Artists’ Muse: 13th, 14th, 15th Amendments

Artists’ Muse: 13th,

14th, 15th Amendments

Sidney Waller looks over the artworks that incorporate the 13th, 14th and 15th Amendments, now on display at her Art Garage (Jim Kevlin/

By LIBBY CUDMORE • Special to

COOPERSTOWN – When Sidney Waller first looked at Robert Seward’s submission to the “Dust Off the Constitution” project, she thought the red circles on his version of the 14th Amendment were wax seals.
“Looking at it closer,” she said. “I realized they were bullet holes.”

Waller, owner of the Art Garage on Beaver Meadow Road, partnering with Ashley Norwood Cooper, invited artists to submit works inspired by the 13th, 14th and 15th Amendments, which abolished slavery, granted citizenship to all people born in the U.S. or naturalized, and guarantees the right of citizens to vote.

“Ashley and I were both interested in current events, and she expresses her engagement and concern through her artwork,” Waller said.

The idea to focus on the constitution was inspired by Amy Snider, professor emerita, Art & Design Education at Pratt, who used to show her work at Waller’s gallery.

“Amy used to invite her neighbors to hand write amendments from the Constitution,” she said. “The average person only knows freedom of the press, freedom of religion and the right to bear arms, but this was a way of connecting with it.”

Snider died in 2018. A few of her early works are for sale at the gallery, with proceeds benefitting the NAACP.

Submissions were collected Friday, June 19, in a ballot box designed by Cooper. “Ashley thinks of life in America right now as a phoenix, rising from the flames,” she said.

More than two dozen submissions came in from artists across the region. “Louise Fishman had done a piece on the preamble and wanted to submit that,” she said. “So we put that on the wall as well. There were some really wild interpretations.”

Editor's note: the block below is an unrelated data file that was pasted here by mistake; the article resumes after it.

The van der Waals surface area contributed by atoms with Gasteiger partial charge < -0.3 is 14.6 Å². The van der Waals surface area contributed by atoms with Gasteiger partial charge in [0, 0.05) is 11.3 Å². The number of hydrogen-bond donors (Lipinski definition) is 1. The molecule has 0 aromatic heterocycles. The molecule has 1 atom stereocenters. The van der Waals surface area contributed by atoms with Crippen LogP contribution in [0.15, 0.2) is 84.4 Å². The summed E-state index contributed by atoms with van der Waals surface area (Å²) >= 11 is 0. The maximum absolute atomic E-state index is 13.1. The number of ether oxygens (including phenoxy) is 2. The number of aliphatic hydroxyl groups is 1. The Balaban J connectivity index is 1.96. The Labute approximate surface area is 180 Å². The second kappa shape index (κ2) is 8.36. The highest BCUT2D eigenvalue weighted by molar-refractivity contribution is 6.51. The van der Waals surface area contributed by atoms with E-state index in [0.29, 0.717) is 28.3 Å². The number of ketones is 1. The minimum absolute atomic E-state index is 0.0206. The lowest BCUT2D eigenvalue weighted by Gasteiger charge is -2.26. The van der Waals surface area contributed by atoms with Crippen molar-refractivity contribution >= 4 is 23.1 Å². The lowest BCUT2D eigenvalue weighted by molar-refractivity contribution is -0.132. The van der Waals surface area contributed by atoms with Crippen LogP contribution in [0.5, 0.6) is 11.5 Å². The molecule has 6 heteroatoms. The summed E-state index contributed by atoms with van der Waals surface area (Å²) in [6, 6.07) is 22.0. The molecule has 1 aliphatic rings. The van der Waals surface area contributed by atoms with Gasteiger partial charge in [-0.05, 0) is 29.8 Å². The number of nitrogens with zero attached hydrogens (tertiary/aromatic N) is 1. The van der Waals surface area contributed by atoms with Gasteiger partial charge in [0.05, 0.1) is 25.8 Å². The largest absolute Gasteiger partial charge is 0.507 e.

Charlie Bremer, Otego, submitted his own spin on the 15th Amendment, which reads, “The right of citizens of this Earth shall not be denied or abridged by any nation or state on account of race, color, sex, spiritual belief or political view.”

“Some artists got really upset as they were writing them,” she said. “They could see the spirit of the law, written by white people, was so clear. But the creativity that came out was really a kinetic exercise of recognition.”

In addition to the Amendments, Cooper’s painting “Crying Man” is on display. “Her gallery in Seattle is selling prints of the painting, with all proceeds going to voting registration organizations,” said Waller.

Cooper also lit candles representing “Justice” and “Truth,” and purified the gallery with sage in a Native American ritual.

“I got a lot of emails from people who wanted to do it, but couldn’t come on the 19th,” she said. “But it was crucial that we do it on Juneteenth.”

Initially, the plan was that every artist who participated in the project would then draw a name from the ballot box and take that work home with them.

“We couldn’t bear to put them back in the ballot box,” said Waller. “We want to keep them on display.”
Currently, the plan is to keep the display at the Art Garage, by appointment, through the end of July, with potential for an additional show being discussed.

“We didn’t know what it was going to be until we did it,” she said. “But what we got was very exciting.”

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